This headline appeared in the London Independent in early February of 2005, following a conference at the Hadley Centre in Exeter, England, where 200 of the world’s leading scientists issued the most urgent warning to date: that dangerous climate change is taking place today, and not the day after tomorrow.
Floods, storms, and droughts. Melting polar ice, shrinking glaciers, oceans turning to acid. Scientists from the fields of glaciology, biology, meteorology, oceanography, and ecology reported seeing a dramatic rise over the last 50 years of all the indicators of climate change: increase in average world temperatures, extreme weather events, in the levels of CO2 and other greenhouse gases, and in the level of the oceans.
The award winning environmental writer Geoffrey Lean wrote: “Future historians, looking back from a much hotter and less hospitable world . . . will puzzle over how a whole generation could have sleepwalked into disaster -- destroying the climate that has allowed human civilization to flourish over the past 11,000 years.”
The overwhelming majority of scientists and international climate monitoring bodies now agree that climate change is taking place, that humans are responsible, and that time is running out. In fact, we could reach “the point of no return” in a decade, reported Lean.
Melting glaciers all across the world include: the Broggi in the Peruvian Andes, Glacier Ururashraju in the Cordillera Blanca of Peru, the Pasterze in Austria, Portage Glacier near Anchorage, Alaska, Mount Hood in Oregon, Mount Kilimanjaro in northeastern Tanzania, the Grinnell Glacier in Glacier National Park, and the Rhone Glacier in Switzerland.
The earth is getting warmer. While average warming is just under 1 degree Celsius worldwide, the Polar Regions show warming of 2 to 3 degrees Celsius, due to feedback effects. With the melt of white snow, that previously reflected some of the heat back into the atmosphere (albedo effect), newly exposed darker surfaces absorb heat, and accelerate melting of more ice and snow.
A world average warming of under 1 degree Celsius may seem small. However, historically, the difference between warm periods and an ice age has been only 5 to 6 degrees Celsius. The transformation from the last ice age to the present climate resulted from a slow rise in temperature, which took 5,000 years to fully complete, allowing life on Earth to adapt to the changes. We could bring about a 5- to 6- degree change in only 150 years if we don’t start constraining the use of fossil fuels.
It is not only the fundamental change in the composition of air, water, and soil that we need to consider. The speed at which these changes are forced upon the planet already leads to high extinction rates.
Scientists at the Exeter meeting agreed that warming over 2 degrees Celsius above pre-industrial temperatures would be dangerous -- and we are almost half way there. To burn up the world’s remaining coal reserves, they estimated, would raise the average temperature by 3 to 8 degrees C in less than 150 years.
Quite a few climate “skeptics”, fossil fuel executives, and members of the Bush administration are still denying that there is such a thing as human-caused global warming. Many of them claim that the sun has just grown hotter. However, a warmer sun would have heated the stratosphere as well. In contrast, the stratosphere is cooling -- suggesting a blanket of greenhouse gases that prevents the earth’s heat from radiating back into space.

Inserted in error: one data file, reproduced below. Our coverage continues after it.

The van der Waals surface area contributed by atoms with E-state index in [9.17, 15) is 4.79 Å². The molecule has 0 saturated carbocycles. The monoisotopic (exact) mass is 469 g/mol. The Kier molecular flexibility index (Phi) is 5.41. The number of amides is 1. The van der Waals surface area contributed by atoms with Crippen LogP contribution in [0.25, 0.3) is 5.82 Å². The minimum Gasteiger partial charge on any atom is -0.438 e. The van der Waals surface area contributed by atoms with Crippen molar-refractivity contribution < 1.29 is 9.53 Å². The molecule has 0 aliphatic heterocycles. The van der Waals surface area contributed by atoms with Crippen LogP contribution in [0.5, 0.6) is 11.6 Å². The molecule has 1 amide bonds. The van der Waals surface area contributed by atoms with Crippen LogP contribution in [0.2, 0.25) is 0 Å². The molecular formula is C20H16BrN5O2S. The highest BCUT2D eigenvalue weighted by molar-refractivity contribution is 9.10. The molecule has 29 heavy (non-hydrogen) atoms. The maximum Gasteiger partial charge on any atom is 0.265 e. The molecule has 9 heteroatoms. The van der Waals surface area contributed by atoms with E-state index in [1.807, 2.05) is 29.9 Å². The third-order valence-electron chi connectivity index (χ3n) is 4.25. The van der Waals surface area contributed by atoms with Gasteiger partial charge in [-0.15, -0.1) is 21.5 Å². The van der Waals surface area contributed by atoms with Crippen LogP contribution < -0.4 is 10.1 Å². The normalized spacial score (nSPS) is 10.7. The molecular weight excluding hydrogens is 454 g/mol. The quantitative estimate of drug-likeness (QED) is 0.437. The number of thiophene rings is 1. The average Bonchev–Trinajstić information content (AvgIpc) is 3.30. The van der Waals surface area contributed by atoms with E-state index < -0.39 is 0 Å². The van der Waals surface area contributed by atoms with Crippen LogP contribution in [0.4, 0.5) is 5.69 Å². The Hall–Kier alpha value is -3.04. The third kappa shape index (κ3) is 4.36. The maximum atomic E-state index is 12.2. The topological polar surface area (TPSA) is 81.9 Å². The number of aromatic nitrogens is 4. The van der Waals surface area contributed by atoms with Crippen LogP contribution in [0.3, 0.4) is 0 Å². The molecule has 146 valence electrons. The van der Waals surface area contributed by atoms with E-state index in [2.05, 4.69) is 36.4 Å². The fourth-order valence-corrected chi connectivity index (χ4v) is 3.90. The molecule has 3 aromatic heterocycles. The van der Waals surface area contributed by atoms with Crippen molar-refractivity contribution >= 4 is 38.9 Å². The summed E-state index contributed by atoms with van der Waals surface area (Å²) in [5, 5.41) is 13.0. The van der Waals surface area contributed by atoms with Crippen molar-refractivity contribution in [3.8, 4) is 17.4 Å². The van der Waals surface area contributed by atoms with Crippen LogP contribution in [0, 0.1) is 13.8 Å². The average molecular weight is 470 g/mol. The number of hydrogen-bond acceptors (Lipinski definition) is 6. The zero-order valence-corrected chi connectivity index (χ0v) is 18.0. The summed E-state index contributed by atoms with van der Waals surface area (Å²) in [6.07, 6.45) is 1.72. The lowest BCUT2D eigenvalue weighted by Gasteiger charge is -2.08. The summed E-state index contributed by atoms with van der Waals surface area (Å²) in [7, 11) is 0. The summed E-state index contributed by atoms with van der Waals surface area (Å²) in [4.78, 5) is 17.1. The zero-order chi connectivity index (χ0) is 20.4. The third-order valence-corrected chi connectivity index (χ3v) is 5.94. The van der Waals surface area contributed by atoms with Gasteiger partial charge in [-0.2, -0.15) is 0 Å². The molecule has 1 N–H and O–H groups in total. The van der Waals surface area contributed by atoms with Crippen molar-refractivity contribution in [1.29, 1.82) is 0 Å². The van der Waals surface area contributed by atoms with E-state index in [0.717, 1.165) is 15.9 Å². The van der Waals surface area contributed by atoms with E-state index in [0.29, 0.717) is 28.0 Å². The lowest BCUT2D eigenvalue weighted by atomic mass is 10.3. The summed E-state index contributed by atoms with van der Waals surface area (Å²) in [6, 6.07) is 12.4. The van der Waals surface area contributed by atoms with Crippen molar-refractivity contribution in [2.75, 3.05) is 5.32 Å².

We know how the greenhouse effect works. Venus, with a thick greenhouse cover is hot; Mars, with a thin greenhouse is cold. Earth’s blanket of greenhouse gases is made up of the byproducts of the industrial age and an outdated Victorian technology. Even though methane is a more powerful greenhouse gas, it is CO2 that makes up over 80% of the greenhouse gas mix. Ice core studies show that CO2 concentrations on this planet had been stable for the last millennium, never rising or falling more than 10 ppm, and fluctuating between 275 and 285 ppm. Now CO2 concentrations are beginning to exceed 370 ppm, and are rising from year to year. Other greenhouse gases show the same dramatic increase -- mainly in the past 40 to 50 years. We are already living under a dome of air that no one has breathed in a million years.
Ocean Warming and Acidification
The average temperature of the surface waters of the oceans, extending to a depth of several hundred meters, has risen by a 1/2 degree Celsius. This has occurred in just the past 40 years. The oceans have also become more acidic, due to the uptake of anthropogenic CO2. The Plymouth Marine Laboratory in England estimates that 48% of fossil-fuel CO2, or 400 billion tons, have been absorbed by the oceans, making them the largest reservoir of carbon, a load greater than that borne by the atmosphere or the earth. CO2, while more inert in the atmosphere, becomes highly reactive in oceans, leading to physical, biological, and geological changes.
Carol Turley, head of science at the Plymouth Marine Laboratory, warns that no such ph changes in oceans have occurred in the past 20 million years, and that the capacity of oceans to take up CO2 is limited.
What might the consequences of such changes in the oceans be? An August 2005 article in the Globe and Mail, on starving sea birds washing up on Pacific coast beaches from California to British Columbia, reports that scientists believe that, at least for this year, the “bottom has fallen out of the coastal food chain.” Off the Oregon coast, the waters near the shore are 5 to 7 degrees warmer than normal. A layer of warm water along the whole Pacific coastline prevents the usual upwelling of cool water rich in phytoplankton, the base of the food web for all marine life.
Zooplankton, such as krill, depend on phytoplankton. The disappearance of zooplankton in turn affects seabirds and fish from sardines to whales. NOAA, the National Oceanic and Atmospheric Administration, found a 20 to 30 per cent drop in juvenile salmon off the coasts of Oregon, Washington, and British Columbia; and monitoring in Central and Northern California shows the lowest number of juvenile rockfish in more than 20 years.
The world has not yet felt the real impact of global warming since the oceans have absorbed so much heat and CO2. The US National Center for Atmospheric Research (NCAR) put out two studies in March 2005. They suggest that due to the thermal inertia of the oceans global temperatures and sea levels will continue to rise for the next 100 years - even if greenhouse gas emissions come under control.
First Signs of a Gulf Stream Collapse